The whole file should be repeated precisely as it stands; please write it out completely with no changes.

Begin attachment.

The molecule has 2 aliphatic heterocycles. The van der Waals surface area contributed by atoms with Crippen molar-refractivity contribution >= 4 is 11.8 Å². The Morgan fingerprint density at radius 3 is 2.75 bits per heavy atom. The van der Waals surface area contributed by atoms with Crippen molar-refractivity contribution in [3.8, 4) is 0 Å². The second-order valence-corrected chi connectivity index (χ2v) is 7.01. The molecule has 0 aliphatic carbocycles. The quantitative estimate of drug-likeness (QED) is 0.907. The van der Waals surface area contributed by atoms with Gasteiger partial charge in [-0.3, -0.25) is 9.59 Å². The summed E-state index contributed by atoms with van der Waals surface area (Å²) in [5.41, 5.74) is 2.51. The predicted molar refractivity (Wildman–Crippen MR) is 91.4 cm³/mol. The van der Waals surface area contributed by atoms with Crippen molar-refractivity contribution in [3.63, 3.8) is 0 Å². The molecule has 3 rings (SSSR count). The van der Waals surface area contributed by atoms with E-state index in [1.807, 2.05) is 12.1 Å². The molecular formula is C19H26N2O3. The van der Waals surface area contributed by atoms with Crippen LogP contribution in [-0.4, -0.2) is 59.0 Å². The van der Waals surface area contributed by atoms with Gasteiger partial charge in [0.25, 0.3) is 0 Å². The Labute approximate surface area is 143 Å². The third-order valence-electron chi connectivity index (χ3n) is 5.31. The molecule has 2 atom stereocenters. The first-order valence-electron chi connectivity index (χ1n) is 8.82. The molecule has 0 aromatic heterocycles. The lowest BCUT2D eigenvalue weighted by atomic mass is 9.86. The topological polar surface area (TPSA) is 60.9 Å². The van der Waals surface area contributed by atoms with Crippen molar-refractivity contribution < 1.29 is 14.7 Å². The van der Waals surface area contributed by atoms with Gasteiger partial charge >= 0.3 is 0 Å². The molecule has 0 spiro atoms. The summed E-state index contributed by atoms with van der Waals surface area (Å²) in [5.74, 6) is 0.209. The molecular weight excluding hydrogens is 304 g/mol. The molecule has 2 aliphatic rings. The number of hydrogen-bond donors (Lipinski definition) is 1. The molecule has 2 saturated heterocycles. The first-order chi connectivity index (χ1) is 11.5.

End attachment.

The molecule has 2 aliphatic heterocycles. The van der Waals surface area contributed by atoms with Crippen molar-refractivity contribution >= 4 is 11.8 Å². The Morgan fingerprint density at radius 3 is 2.75 bits per heavy atom. The van der Waals surface area contributed by atoms with Crippen molar-refractivity contribution in [3.8, 4) is 0 Å². The second-order valence-corrected chi connectivity index (χ2v) is 7.01. The molecule has 0 aliphatic carbocycles. The quantitative estimate of drug-likeness (QED) is 0.907. The van der Waals surface area contributed by atoms with Gasteiger partial charge in [-0.3, -0.25) is 9.59 Å². The summed E-state index contributed by atoms with van der Waals surface area (Å²) in [5.41, 5.74) is 2.51. The predicted molar refractivity (Wildman–Crippen MR) is 91.4 cm³/mol. The van der Waals surface area contributed by atoms with Crippen molar-refractivity contribution in [3.63, 3.8) is 0 Å². The molecule has 3 rings (SSSR count). The van der Waals surface area contributed by atoms with E-state index in [1.807, 2.05) is 12.1 Å². The molecular formula is C19H26N2O3. The van der Waals surface area contributed by atoms with Crippen LogP contribution in [-0.4, -0.2) is 59.0 Å². The van der Waals surface area contributed by atoms with Gasteiger partial charge in [0.25, 0.3) is 0 Å². The Labute approximate surface area is 143 Å². The third-order valence-electron chi connectivity index (χ3n) is 5.31. The molecule has 2 atom stereocenters. The first-order valence-electron chi connectivity index (χ1n) is 8.82. The molecule has 0 aromatic heterocycles. The lowest BCUT2D eigenvalue weighted by atomic mass is 9.86. The topological polar surface area (TPSA) is 60.9 Å². The van der Waals surface area contributed by atoms with Crippen molar-refractivity contribution < 1.29 is 14.7 Å². The van der Waals surface area contributed by atoms with Gasteiger partial charge >= 0.3 is 0 Å². The molecule has 0 spiro atoms. The summed E-state index contributed by atoms with van der Waals surface area (Å²) in [5.74, 6) is 0.209. The molecular weight excluding hydrogens is 304 g/mol. The molecule has 2 aliphatic rings. The number of hydrogen-bond donors (Lipinski definition) is 1. The molecule has 2 saturated heterocycles. The first-order chi connectivity index (χ1) is 11.5.